cept  the  Artillery  School.  You  know  how  igno 
rant  our  generals  were,  during  the  war,  of  all  the 
principles  of  generalship.  Here,  I  think,  we  can 
correct  that  defect  and  form  a  corps  of  officers  who 
in  any  future  contest  may  prove  the  chief  reliance 
of  the  Government. 

My  report  has  yet  to  be  written.  I  doubt  not 
it  will  disappoint  many  people,  as  I  intend  to  ex 
pose  the  vices  of  our  system,  instead  of  simply  de 
scribing  the  organizations  abroad.  We  can  not 
Germanize,  neither  is  it  desirable,  but  we  can  ap 
ply  the  principles  of  common  sense,  and  by  devis- 

Military  Policy  of  the  United  States.     419 

ing  a  plan  in  time  of  peace  save  the  Government, 
in  the  event  of  war,  much  of  the  blood  and  treasure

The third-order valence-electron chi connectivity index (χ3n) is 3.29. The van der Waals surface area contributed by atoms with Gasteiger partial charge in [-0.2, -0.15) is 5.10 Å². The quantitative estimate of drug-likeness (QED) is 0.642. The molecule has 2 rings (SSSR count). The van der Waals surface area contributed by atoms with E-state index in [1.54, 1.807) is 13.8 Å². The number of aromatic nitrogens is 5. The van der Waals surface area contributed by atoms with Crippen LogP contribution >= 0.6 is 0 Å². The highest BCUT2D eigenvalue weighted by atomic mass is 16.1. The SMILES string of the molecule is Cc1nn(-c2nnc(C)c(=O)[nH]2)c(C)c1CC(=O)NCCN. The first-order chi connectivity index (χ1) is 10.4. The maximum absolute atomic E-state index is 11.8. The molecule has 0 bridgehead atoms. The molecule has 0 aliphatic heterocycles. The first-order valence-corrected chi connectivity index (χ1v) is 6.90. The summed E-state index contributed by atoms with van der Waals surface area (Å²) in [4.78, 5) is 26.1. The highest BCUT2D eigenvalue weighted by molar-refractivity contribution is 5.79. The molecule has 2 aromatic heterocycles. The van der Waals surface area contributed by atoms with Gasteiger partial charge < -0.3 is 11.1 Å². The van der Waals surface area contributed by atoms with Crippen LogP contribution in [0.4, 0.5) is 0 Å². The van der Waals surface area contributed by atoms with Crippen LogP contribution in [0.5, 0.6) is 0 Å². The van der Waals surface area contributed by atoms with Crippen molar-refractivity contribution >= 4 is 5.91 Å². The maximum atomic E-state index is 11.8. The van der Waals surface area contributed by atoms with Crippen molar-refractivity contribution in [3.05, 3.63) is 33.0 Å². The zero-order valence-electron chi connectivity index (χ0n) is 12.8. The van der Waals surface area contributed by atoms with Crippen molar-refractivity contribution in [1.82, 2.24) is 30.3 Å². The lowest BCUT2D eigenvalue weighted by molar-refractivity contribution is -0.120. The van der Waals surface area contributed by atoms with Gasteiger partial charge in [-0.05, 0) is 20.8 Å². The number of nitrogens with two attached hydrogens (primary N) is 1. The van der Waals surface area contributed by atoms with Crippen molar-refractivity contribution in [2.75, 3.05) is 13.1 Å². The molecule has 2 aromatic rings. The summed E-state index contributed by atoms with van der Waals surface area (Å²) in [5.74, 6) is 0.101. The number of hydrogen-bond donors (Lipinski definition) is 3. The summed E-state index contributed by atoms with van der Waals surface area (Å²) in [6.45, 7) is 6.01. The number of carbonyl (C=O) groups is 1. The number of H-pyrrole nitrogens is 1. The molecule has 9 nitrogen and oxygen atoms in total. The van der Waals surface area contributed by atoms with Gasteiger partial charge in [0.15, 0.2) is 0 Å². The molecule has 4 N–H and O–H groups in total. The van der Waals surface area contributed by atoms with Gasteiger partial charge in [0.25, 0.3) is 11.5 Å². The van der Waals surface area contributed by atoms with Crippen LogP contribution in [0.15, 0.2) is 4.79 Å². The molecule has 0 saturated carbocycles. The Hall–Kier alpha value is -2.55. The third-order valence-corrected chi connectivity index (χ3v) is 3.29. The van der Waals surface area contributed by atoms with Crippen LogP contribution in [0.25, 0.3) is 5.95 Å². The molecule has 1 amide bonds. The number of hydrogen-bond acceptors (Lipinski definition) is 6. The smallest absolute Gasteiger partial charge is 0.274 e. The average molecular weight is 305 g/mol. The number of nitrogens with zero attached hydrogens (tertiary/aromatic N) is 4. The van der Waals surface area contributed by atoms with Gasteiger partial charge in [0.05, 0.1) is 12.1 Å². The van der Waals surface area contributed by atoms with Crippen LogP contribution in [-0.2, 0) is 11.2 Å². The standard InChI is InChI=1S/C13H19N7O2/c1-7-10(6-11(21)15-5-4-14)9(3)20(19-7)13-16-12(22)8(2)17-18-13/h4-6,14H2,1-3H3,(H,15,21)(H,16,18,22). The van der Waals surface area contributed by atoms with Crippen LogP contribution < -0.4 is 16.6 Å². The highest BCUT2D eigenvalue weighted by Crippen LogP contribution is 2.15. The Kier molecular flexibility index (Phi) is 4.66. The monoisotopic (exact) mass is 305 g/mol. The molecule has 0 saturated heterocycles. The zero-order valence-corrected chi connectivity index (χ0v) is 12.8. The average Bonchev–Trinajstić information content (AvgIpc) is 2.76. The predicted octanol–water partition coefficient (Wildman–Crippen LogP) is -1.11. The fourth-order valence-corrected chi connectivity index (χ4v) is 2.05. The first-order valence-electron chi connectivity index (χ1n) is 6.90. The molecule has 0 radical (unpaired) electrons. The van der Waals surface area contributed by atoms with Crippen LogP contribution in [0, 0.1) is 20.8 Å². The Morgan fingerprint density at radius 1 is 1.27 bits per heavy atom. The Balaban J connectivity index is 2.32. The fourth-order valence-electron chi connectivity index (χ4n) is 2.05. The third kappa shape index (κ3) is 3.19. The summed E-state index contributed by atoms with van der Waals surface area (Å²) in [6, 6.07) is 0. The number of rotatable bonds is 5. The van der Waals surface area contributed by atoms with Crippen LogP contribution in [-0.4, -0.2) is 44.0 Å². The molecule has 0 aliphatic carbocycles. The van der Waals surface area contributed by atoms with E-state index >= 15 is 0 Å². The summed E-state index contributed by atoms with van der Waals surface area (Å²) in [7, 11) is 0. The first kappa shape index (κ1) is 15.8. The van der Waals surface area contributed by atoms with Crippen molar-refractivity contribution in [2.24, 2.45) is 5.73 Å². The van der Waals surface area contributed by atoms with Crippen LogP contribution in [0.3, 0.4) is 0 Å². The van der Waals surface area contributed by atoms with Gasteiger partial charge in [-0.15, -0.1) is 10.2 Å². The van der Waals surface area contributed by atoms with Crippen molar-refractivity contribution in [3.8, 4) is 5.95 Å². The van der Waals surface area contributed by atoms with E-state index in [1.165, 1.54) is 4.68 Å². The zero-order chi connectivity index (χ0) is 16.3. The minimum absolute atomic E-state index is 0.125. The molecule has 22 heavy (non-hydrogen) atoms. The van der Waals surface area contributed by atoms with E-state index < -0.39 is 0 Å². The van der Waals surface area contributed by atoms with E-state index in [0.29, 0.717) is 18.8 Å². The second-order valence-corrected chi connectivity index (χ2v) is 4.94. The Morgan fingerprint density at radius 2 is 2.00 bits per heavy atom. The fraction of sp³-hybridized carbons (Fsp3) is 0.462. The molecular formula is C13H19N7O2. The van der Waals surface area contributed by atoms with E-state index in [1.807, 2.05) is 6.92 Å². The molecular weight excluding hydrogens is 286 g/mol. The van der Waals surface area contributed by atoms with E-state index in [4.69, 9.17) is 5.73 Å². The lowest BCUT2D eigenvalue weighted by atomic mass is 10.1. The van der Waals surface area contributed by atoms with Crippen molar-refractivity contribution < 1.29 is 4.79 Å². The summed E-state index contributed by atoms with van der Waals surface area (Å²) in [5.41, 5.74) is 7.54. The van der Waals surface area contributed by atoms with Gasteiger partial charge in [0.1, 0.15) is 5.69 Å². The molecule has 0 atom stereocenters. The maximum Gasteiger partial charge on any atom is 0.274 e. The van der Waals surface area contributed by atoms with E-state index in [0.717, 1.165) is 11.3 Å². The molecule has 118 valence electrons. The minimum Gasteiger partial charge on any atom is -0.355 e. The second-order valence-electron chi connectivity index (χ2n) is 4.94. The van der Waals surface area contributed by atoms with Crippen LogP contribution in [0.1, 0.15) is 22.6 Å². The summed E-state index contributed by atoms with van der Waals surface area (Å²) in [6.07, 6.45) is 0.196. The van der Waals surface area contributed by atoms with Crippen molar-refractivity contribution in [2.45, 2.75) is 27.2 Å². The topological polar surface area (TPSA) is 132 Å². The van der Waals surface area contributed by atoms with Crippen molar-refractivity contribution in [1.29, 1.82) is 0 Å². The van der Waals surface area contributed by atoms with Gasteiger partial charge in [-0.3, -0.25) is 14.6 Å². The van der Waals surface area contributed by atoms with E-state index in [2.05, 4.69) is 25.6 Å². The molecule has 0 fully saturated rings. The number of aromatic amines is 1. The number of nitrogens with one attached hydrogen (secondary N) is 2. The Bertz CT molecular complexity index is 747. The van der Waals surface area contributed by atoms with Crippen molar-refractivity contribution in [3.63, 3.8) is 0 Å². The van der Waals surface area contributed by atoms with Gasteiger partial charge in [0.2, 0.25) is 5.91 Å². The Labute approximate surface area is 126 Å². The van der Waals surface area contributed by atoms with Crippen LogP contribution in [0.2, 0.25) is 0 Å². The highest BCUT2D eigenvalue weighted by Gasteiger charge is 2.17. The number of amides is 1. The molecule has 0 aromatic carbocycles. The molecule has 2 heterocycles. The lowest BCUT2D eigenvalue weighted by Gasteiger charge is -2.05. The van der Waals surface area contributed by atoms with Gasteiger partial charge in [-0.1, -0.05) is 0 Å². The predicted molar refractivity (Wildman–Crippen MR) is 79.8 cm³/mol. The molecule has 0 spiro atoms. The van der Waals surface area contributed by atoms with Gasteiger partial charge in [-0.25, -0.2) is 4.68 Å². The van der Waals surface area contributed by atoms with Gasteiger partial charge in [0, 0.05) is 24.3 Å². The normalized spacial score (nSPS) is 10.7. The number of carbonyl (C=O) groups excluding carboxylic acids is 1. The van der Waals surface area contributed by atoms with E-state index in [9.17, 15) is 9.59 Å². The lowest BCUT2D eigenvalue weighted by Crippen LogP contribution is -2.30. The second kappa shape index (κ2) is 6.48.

it  has  expended  in  its  former  contests. 

September  30,  1877. — .  .  .  I  am  going  to  trace 
our  military  policy  from  the  beginning  of  the  Revo 
lutionary  War  to  the  present  time,  and,  if  possible, 
expose  its  folly  and  criminality.  In  reading  over 
Washington's  letters,  I  find  many  valuable  descrip 
tions  of  the  very  system  that  we  are  pursuing  to 
day.  The  account  of  the  battle  of  the  Brandy- 
wine  was  very  interesting.  Although  it  can  not  be 
claimed  that  our  forefathers  distinguished  them 
selves  on  that  day,  Congress  thought  proper  to 
reward  their  valor  by  voting  a  bounty  of  thirty 
hogsheads  of  rum  as  a  compliment  to  their  gallant 

April  n,  1878. — .  .  .  I  have,  as  I  have  already 
informed  you,  the  intention  of  writing  a  book  called 
"  The  Military  Policy  of  the  United  States,"  but  by 
severely  quoting  history  it  would  so  bear  down